But Meserve also believes in adhering to a strict two-to three-minute time limit for public comments so that meetings don't get out of hand.
Meserve doesn't shy away from his stands.
"I have a lot of respect for Jim Test and Elizabeth Conner, but they are not saying what I think they believe in their hearts. I am not afraid to say marijuana should be decriminalized, I am not afraid to say we should actively spend money to have our own utility here, I'm not afraid to say we need more democracy on the council, even if it takes a little more time at meetings. If you say the imaginative things people will be inspired."
THE CANDIDATE: Carl Pellatz, 57, Arcata resident since 1959;
volunteer firefighter for 35 years; member of the Board of Directors
of the Humboldt Crabs since 1995, named president of the board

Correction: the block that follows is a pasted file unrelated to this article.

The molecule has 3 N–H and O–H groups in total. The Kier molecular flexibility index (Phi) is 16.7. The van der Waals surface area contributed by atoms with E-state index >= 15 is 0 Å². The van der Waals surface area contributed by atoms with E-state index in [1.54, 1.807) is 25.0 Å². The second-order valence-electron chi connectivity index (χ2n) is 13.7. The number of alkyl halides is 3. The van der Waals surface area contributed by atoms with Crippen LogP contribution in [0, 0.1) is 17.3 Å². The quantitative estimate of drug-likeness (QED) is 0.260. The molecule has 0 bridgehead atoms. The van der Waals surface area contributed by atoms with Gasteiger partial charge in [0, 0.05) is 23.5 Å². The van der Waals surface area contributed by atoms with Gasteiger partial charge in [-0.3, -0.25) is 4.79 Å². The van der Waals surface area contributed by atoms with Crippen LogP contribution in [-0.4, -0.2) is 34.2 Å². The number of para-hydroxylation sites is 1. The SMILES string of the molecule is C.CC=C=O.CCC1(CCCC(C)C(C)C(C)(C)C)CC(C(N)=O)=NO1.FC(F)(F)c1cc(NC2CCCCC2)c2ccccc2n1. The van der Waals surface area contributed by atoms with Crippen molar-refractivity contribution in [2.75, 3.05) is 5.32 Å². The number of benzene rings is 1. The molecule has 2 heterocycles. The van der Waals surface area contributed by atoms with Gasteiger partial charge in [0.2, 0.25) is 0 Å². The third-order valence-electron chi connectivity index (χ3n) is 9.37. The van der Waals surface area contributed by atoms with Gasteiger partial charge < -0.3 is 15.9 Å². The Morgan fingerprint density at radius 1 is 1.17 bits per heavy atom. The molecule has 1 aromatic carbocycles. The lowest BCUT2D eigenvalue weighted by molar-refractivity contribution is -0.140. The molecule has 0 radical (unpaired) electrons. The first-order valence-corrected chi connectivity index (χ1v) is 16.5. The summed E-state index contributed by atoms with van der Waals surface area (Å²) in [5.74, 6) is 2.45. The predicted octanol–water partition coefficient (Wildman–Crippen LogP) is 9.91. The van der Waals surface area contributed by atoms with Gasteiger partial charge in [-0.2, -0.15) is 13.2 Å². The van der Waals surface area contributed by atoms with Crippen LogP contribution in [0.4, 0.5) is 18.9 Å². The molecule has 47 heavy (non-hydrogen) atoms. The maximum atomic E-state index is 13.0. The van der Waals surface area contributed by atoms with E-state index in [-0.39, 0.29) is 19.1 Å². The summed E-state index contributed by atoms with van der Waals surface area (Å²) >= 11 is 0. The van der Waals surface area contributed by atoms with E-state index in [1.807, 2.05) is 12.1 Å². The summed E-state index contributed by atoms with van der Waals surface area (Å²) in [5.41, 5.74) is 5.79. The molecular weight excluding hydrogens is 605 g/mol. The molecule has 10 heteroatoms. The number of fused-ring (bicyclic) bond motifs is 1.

this year; served on the Arcata City Council from 1992 to 1996;
was mayor in 1995 and 1996.
Pellatz of late has been more closely associated with the Humboldt Crabs baseball team than with local politics. He has been on the team's board since 1995 and was president of the board last season.
But Pellatz is no newcomer to the Arcata political scene. He served on the City Council from 1992 to 1996. He was also mayor from 1995 to 1996. So why would Pellatz want to re-enter the political fray after a six-year absence?
"Arcata is a pretty diverse town and I don't think the current council is really paying attention or respecting some of the voices that are here in the town," Pellatz said. "Those people deserve to be listened to; that's one of the reasons I am running again."